In FIG. 3b, internal void 40 (see FIG. 3a) of sealing element 38 physically aligns with the contour of protrusion 36. Thus, in addition to the contact along interface 46, an additional amount of surface area of contact occurs between sleeve 30 and sealing element 38. As described in greater detail below, once sealing member 38 is in the illustrated position, heat is applied to sleeve 30 so that sealing member 38 begins to soften and flow. Consequently, both pieces expand in response to the heat. Thereafter, both pieces are allowed to cool, thereby contracting and causing a compressive force between the two. The compressive force assures a greater adhesion between the pieces as compared to the prior art.
In addition, due to the preferred shape of sealing member 38 and protrusion 36, the contact between them is nonplanar in contrast to the prior art discussed above. This nonplanar configuration is highly advantageous because it substantially reduces the possibility that a crack may propagate all the way across the interface between the two components. Specifically, cracks have a tendency to travel along straight or relatively straight interfaces. The configuration of FIG. 3b, however, acts as a stop or barrier due to the 90° change in configuration created by protrusion 36. Consequently, any crack which might start along interface 46 is likely prohibited from reaching the interior of channels 31 or 44. Thus, the interior of these channels is effectively sealed from the exterior environment in furtherance of many of the objects of the present invention set forth above.
FIG. 3c illustrates a perspective view of a plurality of different shapes which may be implemented in constructing fiber optic sleeves in accordance with the present invention. Specifically, FIG. 3c illustrates seven various sleeves evenly numbered 46-58. The various embodiments of FIG. 3c illustrate that the respective ends from which a fiber protrudes may be shaped in various different configurations in accordance with the principles of the present invention. Moreover, as illustrated by sleeve 56, the nonplanar end of the sleeve may be configured such that it includes a void rather than a protrusion. For example, sleeve 56 is configured such that its end is concave and, therefore, an inward, rounded void is formed within the end of the sleeve. Moreover, for each sleeve in FIG. 3c, the corresponding sealing element is again configured to match the inverse profile of the end of the sleeve. For example, with reference to sleeve 46, its end is shaped to include a conical outward protrusion. Consequently, the corresponding sealing element for use with sleeve 46 is constructed to include an inward void which is also conical in shape.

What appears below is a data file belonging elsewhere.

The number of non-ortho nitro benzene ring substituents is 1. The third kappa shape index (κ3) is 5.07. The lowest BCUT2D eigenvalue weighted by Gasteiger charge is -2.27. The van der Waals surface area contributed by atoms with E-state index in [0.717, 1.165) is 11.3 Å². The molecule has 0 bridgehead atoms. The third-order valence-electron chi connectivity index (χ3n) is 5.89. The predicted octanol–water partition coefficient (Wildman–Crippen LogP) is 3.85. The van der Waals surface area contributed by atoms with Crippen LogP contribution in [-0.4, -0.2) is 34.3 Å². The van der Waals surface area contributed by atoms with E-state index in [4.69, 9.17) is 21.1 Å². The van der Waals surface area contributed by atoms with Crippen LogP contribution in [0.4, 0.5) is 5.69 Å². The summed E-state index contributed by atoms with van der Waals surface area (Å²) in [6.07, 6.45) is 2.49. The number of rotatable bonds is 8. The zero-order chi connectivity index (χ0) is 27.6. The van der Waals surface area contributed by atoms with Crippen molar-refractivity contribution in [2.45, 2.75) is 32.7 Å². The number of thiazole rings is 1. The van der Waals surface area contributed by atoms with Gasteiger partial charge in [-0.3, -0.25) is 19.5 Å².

FIG. 3c also illustrates various embodiments of sleeves which combine both a protrusion and a void in connection with the sleeve. Specifically, sleeves 52, 54 and 58 have ends which are trough-shaped, dimple-shaped and ridge-shaped, respectively. With reference to sleeve 52, the trough-shaped end is formed by an inwardly directed conical void which terminates into an outwardly directed conical protrusion. Consequently, the cross-section of this shape creates a trough-like shape at the end of sleeve 52. As another example, ridge-shaped sleeve 58 includes an outward conical protrusion which starts from just inside the outer perimeter of sleeve 58 for a predetermined distance, and then becomes an inward conical void for a second predetermined distance toward the axis of the sleeve. In each of the sleeves illustrated in FIG. 3c, the unique configuration of the sleeve end creates an increased amount of surface contact and a nonplanar interface with its corresponding sealing member. Thus, the benefits described above in connection with FIG. 3b are also realized with the embodiments shown in FIG. 3c.